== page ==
One of the 5 fundamental issues in Yoga is right diet. However, right diet is an extremely relative and controversial subject. In order to fully benefit from what Yoga the practices must, be accompanied by the right kind of food. To remain alert and energized all through the day, we must nourish our body and mind. An important part of the practice, Yoga insists that we have a well-balanced diet and always in moderation.
Modern science has researched nutrition at length, and there appear to be as many right diets as there are scientific studies. But Yoga Diet is special and his section covers several important aspects of Yoga Diet.
Yoga diet is predominantly vegetarian; it consists of pure, simple, natural foods that are easily digested and promote health. Simple meals help easier and faster digestion and assimilation of foods.
Until recent times, most non-vegetarians looked at vegetarians with a misgiving. By and large, they were dismissed as oddballs or food buffs, which preferred to thrive on a bland diet of brown rice and vegetable cutlets. These days, however, folks are better informed. But the vegetarian diet is still often considered unappetizing and insipid and, worse still, inadequate as far as vital ingredients go. Conversely, to develop good overall health, its important is for us to have the right, healthy diet.
The main principle of a Yoga diet is to up your consumption of fruits and vegetables with the aim of ultimately moving to pure vegetarian fare. The premise is that, such a diet being healthy, it will help develop a stronger body and a calmer, more peaceful state of mind. Then again, to really understand Yoga’s approach to diet you must familiarize yourself with the concept of the 3 Gunas or qualities of nature. In Yoga, food is traditionally classified by to its effect on the mind and body, using the 3 Gunas (attributes):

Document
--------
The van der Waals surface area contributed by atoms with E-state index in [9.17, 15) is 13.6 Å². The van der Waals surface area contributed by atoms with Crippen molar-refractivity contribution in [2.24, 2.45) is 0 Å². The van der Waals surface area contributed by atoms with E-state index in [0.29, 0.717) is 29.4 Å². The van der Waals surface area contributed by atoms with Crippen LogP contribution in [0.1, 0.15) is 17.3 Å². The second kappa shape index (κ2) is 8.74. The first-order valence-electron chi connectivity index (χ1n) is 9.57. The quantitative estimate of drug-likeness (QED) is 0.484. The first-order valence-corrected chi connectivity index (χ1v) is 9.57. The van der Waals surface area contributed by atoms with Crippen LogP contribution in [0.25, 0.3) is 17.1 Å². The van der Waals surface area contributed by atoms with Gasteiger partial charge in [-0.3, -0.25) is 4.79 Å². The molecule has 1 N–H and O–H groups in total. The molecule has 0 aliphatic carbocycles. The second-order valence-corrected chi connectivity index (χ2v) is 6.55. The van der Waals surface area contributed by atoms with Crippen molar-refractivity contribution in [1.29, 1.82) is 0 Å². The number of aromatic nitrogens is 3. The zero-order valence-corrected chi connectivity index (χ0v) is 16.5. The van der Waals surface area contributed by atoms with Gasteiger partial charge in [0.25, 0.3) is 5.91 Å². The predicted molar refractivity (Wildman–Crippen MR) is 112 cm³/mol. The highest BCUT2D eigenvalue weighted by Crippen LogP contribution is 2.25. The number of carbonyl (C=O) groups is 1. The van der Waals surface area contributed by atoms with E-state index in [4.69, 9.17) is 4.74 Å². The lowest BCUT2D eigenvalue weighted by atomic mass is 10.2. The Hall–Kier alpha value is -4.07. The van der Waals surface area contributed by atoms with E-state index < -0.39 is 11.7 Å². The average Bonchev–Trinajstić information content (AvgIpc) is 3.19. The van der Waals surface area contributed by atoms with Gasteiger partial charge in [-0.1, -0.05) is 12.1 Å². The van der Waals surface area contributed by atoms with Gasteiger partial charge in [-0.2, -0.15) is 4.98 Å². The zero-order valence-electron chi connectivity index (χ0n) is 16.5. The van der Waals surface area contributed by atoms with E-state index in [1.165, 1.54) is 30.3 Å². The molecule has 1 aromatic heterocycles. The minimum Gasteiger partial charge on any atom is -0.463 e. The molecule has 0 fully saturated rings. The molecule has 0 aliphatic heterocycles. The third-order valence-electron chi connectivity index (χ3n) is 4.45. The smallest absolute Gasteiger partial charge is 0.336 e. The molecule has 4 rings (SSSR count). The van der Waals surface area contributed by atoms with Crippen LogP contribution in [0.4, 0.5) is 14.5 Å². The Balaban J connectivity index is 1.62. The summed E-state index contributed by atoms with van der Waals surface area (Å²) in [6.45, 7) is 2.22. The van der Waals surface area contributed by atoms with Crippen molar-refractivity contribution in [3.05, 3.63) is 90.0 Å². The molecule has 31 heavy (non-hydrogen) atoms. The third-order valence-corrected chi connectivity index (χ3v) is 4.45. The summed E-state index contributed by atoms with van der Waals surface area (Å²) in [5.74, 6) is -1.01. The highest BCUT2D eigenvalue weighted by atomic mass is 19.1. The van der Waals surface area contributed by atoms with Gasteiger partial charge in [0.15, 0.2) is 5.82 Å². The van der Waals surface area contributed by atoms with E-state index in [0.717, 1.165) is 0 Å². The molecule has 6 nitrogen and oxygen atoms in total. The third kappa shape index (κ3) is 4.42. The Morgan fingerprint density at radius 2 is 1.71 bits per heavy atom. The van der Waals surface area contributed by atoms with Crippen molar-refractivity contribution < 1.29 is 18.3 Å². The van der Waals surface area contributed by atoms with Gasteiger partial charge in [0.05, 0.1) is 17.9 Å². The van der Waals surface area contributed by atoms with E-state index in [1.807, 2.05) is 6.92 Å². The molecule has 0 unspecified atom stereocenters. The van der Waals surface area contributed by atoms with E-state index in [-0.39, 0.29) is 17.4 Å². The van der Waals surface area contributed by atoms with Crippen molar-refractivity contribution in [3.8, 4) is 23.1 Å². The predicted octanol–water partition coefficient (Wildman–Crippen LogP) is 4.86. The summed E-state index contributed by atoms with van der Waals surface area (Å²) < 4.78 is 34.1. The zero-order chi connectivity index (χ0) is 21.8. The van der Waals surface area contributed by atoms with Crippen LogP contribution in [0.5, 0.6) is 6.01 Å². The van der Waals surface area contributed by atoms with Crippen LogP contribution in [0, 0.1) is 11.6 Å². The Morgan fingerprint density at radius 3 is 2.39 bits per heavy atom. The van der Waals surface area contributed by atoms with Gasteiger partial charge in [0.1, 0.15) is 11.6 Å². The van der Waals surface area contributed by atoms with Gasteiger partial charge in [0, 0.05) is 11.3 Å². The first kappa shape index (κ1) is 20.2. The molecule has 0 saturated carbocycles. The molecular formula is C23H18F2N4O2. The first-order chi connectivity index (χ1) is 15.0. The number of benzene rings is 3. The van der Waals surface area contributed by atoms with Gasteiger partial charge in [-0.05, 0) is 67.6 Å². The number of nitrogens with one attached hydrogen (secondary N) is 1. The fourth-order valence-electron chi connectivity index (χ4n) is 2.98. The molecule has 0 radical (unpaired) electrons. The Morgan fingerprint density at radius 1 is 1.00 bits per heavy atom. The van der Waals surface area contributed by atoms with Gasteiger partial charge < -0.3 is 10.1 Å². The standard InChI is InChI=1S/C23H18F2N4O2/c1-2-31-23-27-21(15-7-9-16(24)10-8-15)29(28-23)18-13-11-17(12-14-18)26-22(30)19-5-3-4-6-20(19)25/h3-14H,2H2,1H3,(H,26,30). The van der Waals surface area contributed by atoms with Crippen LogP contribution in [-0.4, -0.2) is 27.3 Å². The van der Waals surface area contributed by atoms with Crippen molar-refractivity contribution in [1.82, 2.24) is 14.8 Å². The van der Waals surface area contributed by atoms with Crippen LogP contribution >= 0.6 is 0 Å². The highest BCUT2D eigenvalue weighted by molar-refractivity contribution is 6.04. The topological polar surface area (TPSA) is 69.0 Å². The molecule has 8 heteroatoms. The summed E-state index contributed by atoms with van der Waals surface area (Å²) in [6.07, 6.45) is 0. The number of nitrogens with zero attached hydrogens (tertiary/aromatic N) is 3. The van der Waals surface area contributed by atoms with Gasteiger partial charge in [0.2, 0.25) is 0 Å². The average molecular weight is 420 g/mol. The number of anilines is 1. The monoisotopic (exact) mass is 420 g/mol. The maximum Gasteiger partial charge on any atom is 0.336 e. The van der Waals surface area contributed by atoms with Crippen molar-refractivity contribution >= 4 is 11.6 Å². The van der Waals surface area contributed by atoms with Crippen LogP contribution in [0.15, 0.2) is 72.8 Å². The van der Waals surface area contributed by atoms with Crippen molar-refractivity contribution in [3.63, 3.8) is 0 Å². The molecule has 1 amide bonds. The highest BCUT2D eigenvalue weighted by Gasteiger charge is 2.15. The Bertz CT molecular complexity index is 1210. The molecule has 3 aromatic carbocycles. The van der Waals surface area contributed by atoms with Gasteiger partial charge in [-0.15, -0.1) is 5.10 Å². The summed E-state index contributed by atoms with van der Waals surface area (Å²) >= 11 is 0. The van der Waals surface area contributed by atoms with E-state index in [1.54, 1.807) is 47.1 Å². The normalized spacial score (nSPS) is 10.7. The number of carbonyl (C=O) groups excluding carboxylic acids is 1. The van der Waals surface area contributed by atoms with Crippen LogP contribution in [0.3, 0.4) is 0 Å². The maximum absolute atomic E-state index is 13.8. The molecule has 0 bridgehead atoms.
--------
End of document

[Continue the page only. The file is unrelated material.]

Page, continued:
1. Sattva (the quality of love, light and life),
2. Rajas (the quality of activity and passion, lacking stability) and
3. Tamas (the quality of darkness and inertia, dragging us into ignorance and attachment):
The Yoga diet will help you achieve a better health, a keener intellect and serenity of mind and heart. Then again, any change in diet should only be made gradually and over time. Begin by substituting larger portions of vegetables, grains, seeds and nuts until ultimately all meat products are totally eliminated from your diet. Over time, you will come to experience the benefits of a vegetarian diet. More importantly, as much as a Yoga diet is nutritious, the food is also rich in Prana or vital energy. When you feel the upsurge of life force as a result of this diet, you will understand why the sages said, "You are what you eat."